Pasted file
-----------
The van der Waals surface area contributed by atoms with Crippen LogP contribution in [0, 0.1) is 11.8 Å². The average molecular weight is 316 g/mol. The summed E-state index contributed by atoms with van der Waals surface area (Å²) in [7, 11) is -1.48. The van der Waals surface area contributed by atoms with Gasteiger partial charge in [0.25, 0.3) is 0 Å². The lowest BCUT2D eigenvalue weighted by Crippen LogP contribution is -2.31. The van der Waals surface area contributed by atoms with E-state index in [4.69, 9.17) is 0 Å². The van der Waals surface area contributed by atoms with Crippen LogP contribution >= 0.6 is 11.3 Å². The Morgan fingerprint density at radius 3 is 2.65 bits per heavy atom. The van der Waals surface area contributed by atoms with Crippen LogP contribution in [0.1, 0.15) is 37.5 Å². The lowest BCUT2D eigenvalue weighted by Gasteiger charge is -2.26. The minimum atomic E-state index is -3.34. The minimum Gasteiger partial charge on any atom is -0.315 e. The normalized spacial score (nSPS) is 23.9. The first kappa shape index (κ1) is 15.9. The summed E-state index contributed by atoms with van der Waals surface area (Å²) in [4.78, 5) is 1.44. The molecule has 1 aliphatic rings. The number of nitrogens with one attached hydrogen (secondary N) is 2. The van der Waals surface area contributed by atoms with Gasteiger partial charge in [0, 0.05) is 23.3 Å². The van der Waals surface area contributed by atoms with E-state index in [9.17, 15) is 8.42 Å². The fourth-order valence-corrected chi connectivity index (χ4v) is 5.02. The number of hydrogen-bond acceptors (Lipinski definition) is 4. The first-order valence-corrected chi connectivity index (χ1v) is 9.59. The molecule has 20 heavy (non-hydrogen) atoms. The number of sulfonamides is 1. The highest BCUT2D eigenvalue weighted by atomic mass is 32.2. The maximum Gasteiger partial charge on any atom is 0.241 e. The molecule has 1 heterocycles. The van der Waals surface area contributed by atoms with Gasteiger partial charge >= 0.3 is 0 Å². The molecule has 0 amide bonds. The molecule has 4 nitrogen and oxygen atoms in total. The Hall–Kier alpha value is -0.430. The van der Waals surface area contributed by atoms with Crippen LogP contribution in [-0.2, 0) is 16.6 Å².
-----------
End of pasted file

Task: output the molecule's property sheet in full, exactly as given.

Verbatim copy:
The van der Waals surface area contributed by atoms with Crippen LogP contribution in [0, 0.1) is 11.8 Å². The average molecular weight is 316 g/mol. The summed E-state index contributed by atoms with van der Waals surface area (Å²) in [7, 11) is -1.48. The van der Waals surface area contributed by atoms with Gasteiger partial charge in [0.25, 0.3) is 0 Å². The lowest BCUT2D eigenvalue weighted by Crippen LogP contribution is -2.31. The van der Waals surface area contributed by atoms with E-state index in [4.69, 9.17) is 0 Å². The van der Waals surface area contributed by atoms with Crippen LogP contribution >= 0.6 is 11.3 Å². The Morgan fingerprint density at radius 3 is 2.65 bits per heavy atom. The van der Waals surface area contributed by atoms with Crippen LogP contribution in [0.1, 0.15) is 37.5 Å². The lowest BCUT2D eigenvalue weighted by Gasteiger charge is -2.26. The minimum atomic E-state index is -3.34. The minimum Gasteiger partial charge on any atom is -0.315 e. The normalized spacial score (nSPS) is 23.9. The first kappa shape index (κ1) is 15.9. The summed E-state index contributed by atoms with van der Waals surface area (Å²) in [4.78, 5) is 1.44. The molecule has 1 aliphatic rings. The number of nitrogens with one attached hydrogen (secondary N) is 2. The van der Waals surface area contributed by atoms with Gasteiger partial charge in [0, 0.05) is 23.3 Å². The van der Waals surface area contributed by atoms with E-state index in [9.17, 15) is 8.42 Å². The fourth-order valence-corrected chi connectivity index (χ4v) is 5.02. The number of hydrogen-bond acceptors (Lipinski definition) is 4. The first-order valence-corrected chi connectivity index (χ1v) is 9.59. The molecule has 20 heavy (non-hydrogen) atoms. The number of sulfonamides is 1. The highest BCUT2D eigenvalue weighted by atomic mass is 32.2. The maximum Gasteiger partial charge on any atom is 0.241 e. The molecule has 1 heterocycles. The van der Waals surface area contributed by atoms with Gasteiger partial charge >= 0.3 is 0 Å². The molecule has 0 amide bonds. The molecule has 4 nitrogen and oxygen atoms in total. The Hall–Kier alpha value is -0.430. The van der Waals surface area contributed by atoms with Crippen LogP contribution in [-0.2, 0) is 16.6 Å².